The Constant Tension of Creativity (A love letter)

Hey: have you joined the Prolific and Prosperous Facebook group yet? Please do–we’re starting to have some good discussions over there.  Just go here and ask to join and I’ll approve you.  Unless you’re a serial killer. But you’re not, are you?


So, creativity has connotations with warm, fuzzy, wild, free—all positive, right?  And tension is conflict, stress, danger—all negative.  Amiright?  But they are linked. Oh, are they ever linked.  We may prefer to think of creativity as our safe haven, our happy place—and it is, for sure.  But there’s also a dark side to it.

Okay, that sounds a bit overly dramatic and it probably is.  But drama is intricately linked to both tension and creativity so bear with me.

Research has shown that individuals with highly creative aspects may fall prey to some undesirable traits as well. They may be narcissistic. (Who, me? The most beautiful, brilliant, smart and funny human in the world? Nah.)  And, probably because of their ability to, say, make up great stories, they may be chronic liars. Then there’s the creative types who are maladapted socially due to their tendency to burst out saying inappropriate things.  (That’s part and parcel of the creative process—going against the grain.) And all of these add up to creative tension.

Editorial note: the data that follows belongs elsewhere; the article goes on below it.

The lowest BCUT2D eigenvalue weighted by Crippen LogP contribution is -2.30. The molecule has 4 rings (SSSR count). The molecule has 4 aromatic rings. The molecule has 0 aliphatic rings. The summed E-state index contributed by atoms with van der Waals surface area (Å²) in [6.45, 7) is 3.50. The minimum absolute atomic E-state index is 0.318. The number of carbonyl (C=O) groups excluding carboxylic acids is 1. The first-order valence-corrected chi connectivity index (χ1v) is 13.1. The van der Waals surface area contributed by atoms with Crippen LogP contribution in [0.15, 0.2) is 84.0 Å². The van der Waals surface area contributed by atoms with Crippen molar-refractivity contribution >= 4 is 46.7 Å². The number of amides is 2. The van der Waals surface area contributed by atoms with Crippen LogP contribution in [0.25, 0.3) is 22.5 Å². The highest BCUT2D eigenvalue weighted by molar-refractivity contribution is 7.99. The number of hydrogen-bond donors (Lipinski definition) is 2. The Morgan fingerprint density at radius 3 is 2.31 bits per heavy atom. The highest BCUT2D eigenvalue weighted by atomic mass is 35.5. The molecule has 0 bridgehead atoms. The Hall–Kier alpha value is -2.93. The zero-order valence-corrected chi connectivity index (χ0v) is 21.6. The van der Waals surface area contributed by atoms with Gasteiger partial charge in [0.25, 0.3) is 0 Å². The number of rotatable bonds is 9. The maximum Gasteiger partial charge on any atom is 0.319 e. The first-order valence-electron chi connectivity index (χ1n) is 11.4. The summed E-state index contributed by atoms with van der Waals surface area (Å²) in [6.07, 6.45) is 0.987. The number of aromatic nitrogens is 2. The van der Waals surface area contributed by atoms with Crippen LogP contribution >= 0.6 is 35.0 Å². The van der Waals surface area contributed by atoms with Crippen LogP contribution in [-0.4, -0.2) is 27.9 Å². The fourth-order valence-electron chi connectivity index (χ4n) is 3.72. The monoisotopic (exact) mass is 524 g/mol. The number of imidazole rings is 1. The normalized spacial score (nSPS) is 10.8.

And there’s the tension that comes from waiting, as for instance when you have a project out on submission. Agent, editor, critique group, beta readers—waiting to hear their judgement of your work can be excruciating— constant creative tension involving checking the email obsessively ten times an hour. (I know whereof I speak—I’m waiting to hear my agent’s verdict on the latest rewrite of my novel.)

Your brain being creative

But it’s not even those aspects I’m thinking of when I talk about the constant tension of creativity.  I’m talking about its constant, incessant, pull. When you are a creative person you’re always aware of your project calling to you: I should be writing. With every minute, every breath, you’re finagling when you can get back to your WIP, or pondering how to write the next scene—even though to the outer world it looks like you are sitting in a sales meeting pondering the latest sales figures.